Fans are purportedly outraged by comments made in the latest issue of Doctor Who Magazine by current showrunner Steven Moffat, for seemingly implying that The Doctor could be a Human, rather than an alien being. Except he doesn't, so stop freaking out - what he's actually getting at is quite interesting.

The comments come from the monthly Q and A column Moffat writes for Doctor Who Magazine, Production Notes:

Here's a question I tried on some Doctor Who fans recently, and we were all a bit startled by the answer, when it finally emerged – if we got it right. Okay; keeping in mind that everything you know for sure is probably wrong, answer me this: in which story is it confirmed, definitively, that the Doctor is not human?

Now before you jump up and yell An Unearthly Child – sorry, but wrong. He makes it clear he's not from this time, and seems to indicate that he was born on another world, but he never says he's an alien. He could, just as easily, be a human being from the far future, born on some colonised world. Indeed, most of his conversation in the early days would seem to confirm that he thinks of himself as human, and he even explicitly states that he is, at least once.

So come on then. To your DVD collection. In what story do the wise men and women of the BBC stop fudging the issue, and make our hero Not One Of Us. I'm not talking about him having remarkable abilities or attributes – we've always known he's not ordinary, that s fair enough. Spider-Man's not ordinary, but he s not an alien. And I'm not talking about series bibles, or internal memos or retconned continuity – when did the Doctor Who production team stop hedging their bets and make him alien?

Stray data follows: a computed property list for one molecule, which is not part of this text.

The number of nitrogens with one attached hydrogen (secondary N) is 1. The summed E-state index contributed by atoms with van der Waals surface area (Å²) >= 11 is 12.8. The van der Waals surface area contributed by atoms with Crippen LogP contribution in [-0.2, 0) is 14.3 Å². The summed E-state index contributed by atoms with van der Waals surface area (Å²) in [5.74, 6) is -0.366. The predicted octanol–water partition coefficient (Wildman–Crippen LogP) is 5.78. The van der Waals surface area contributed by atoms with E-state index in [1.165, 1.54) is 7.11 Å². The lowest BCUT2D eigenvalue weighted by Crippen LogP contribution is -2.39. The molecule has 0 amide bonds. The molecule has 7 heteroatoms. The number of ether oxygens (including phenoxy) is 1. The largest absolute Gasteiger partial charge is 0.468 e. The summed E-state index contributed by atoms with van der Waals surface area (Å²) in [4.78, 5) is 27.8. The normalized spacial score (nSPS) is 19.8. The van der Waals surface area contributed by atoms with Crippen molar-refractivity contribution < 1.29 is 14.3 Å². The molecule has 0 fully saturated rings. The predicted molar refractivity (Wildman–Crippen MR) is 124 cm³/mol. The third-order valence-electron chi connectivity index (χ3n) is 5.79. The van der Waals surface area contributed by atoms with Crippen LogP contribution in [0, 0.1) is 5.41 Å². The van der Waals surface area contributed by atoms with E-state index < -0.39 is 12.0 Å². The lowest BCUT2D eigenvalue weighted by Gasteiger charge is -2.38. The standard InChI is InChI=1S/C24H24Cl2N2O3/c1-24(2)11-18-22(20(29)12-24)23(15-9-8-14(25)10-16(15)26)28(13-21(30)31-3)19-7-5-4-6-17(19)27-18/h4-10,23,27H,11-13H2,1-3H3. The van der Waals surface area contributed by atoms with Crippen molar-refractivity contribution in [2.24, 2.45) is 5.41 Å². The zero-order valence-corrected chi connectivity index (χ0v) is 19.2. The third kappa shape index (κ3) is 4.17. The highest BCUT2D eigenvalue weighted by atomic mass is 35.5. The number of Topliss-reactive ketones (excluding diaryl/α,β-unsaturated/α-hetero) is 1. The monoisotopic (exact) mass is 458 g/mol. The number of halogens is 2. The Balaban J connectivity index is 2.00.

Nowhere does Moffat actually say that The Doctor could still be, or could perhaps be turned into, a human, but he raises an interesting point: It actually took a while for The Doctor to explicitly be confirmed as an alien - 6 years into the show's run, even.

Since then, it's been made obvious multiple times - The Third Doctor's binary vascular system and non-human blood in Spearhead from Space, The Fourth's declaration to Sarah Jane of 'I'm not a human being; I walk in eternity' in Pyramids of Mars, The Eighth Doctor's controversial remark that he's half human on his mother's side in the TV Movie, The Ninth Doctor's simple 'Yes. Is that alright?' in answer to Rose's question about his origins in Rose, it goes on! - but it wasn't until Episode Eight of The War Games in 1969 and the first mention of The Doctor's race as the Time Lords that the show explicitly stated that The Doctor was an alien.

In An Unearthly Child, which is when most people would think we find out that The Doctor is an alien, The Doctor and Susan only confirm that they're from another planet and another time, with no mention of their race - they could just as easily be, as Moffat suggests, human colonists from the far future. Even when we first meet another person from The Doctor's unnamed homeworld, The Meddling Monk, it's not mentioned that either he or The Doctor are aliens (even in The Monk's second appearance in The Dalek's Master Plan, The Daleks refer to both The Monk and The Doctor as humans!) - and even when The Doctor regenerates, his Second incarnation merely comments on the 'renewal' as if it were a technological rejuvenation of his body, rather than an alien, biological process, saying that 'without the TARDIS, I wouldn't have survived'.

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So there you have it. Steven Moffat isn't going to turn The Twelfth Doctor into a human any time soon - he's just pointing out that it took the show a surprising length of time to actually confirm that our hero was an alien. Take a deep breath, and relax...